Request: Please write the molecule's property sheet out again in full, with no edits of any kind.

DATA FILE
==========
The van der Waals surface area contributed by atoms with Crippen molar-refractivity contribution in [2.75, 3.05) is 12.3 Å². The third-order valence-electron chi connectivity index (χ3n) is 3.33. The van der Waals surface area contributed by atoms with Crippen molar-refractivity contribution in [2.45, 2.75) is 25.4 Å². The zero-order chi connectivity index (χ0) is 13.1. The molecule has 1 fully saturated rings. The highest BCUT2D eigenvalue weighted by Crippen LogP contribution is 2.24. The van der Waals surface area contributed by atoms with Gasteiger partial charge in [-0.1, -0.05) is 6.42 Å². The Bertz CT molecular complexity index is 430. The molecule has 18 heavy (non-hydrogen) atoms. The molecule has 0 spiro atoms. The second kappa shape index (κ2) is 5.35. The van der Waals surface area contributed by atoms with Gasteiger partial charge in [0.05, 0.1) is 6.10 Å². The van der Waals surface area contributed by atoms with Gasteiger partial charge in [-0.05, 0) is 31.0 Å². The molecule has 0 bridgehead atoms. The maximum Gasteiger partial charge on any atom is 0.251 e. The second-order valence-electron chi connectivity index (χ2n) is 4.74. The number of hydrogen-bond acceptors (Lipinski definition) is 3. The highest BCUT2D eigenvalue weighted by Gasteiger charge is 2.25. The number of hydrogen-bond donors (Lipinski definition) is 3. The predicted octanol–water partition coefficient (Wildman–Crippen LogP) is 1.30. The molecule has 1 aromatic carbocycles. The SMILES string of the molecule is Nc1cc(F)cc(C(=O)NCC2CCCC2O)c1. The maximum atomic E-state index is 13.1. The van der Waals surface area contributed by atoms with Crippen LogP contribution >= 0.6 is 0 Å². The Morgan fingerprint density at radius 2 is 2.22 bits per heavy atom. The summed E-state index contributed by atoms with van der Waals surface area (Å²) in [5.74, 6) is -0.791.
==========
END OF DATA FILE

The van der Waals surface area contributed by atoms with Crippen molar-refractivity contribution in [2.75, 3.05) is 12.3 Å². The third-order valence-electron chi connectivity index (χ3n) is 3.33. The van der Waals surface area contributed by atoms with Crippen molar-refractivity contribution in [2.45, 2.75) is 25.4 Å². The zero-order chi connectivity index (χ0) is 13.1. The molecule has 1 fully saturated rings. The highest BCUT2D eigenvalue weighted by Crippen LogP contribution is 2.24. The van der Waals surface area contributed by atoms with Gasteiger partial charge in [-0.1, -0.05) is 6.42 Å². The Bertz CT molecular complexity index is 430. The molecule has 18 heavy (non-hydrogen) atoms. The molecule has 0 spiro atoms. The second kappa shape index (κ2) is 5.35. The van der Waals surface area contributed by atoms with Gasteiger partial charge in [0.05, 0.1) is 6.10 Å². The van der Waals surface area contributed by atoms with Gasteiger partial charge in [-0.05, 0) is 31.0 Å². The molecule has 0 bridgehead atoms. The maximum Gasteiger partial charge on any atom is 0.251 e. The second-order valence-electron chi connectivity index (χ2n) is 4.74. The number of hydrogen-bond acceptors (Lipinski definition) is 3. The highest BCUT2D eigenvalue weighted by Gasteiger charge is 2.25. The number of hydrogen-bond donors (Lipinski definition) is 3. The predicted octanol–water partition coefficient (Wildman–Crippen LogP) is 1.30. The molecule has 1 aromatic carbocycles. The SMILES string of the molecule is Nc1cc(F)cc(C(=O)NCC2CCCC2O)c1. The maximum atomic E-state index is 13.1. The van der Waals surface area contributed by atoms with Crippen LogP contribution >= 0.6 is 0 Å². The Morgan fingerprint density at radius 2 is 2.22 bits per heavy atom. The summed E-state index contributed by atoms with van der Waals surface area (Å²) in [5.74, 6) is -0.791.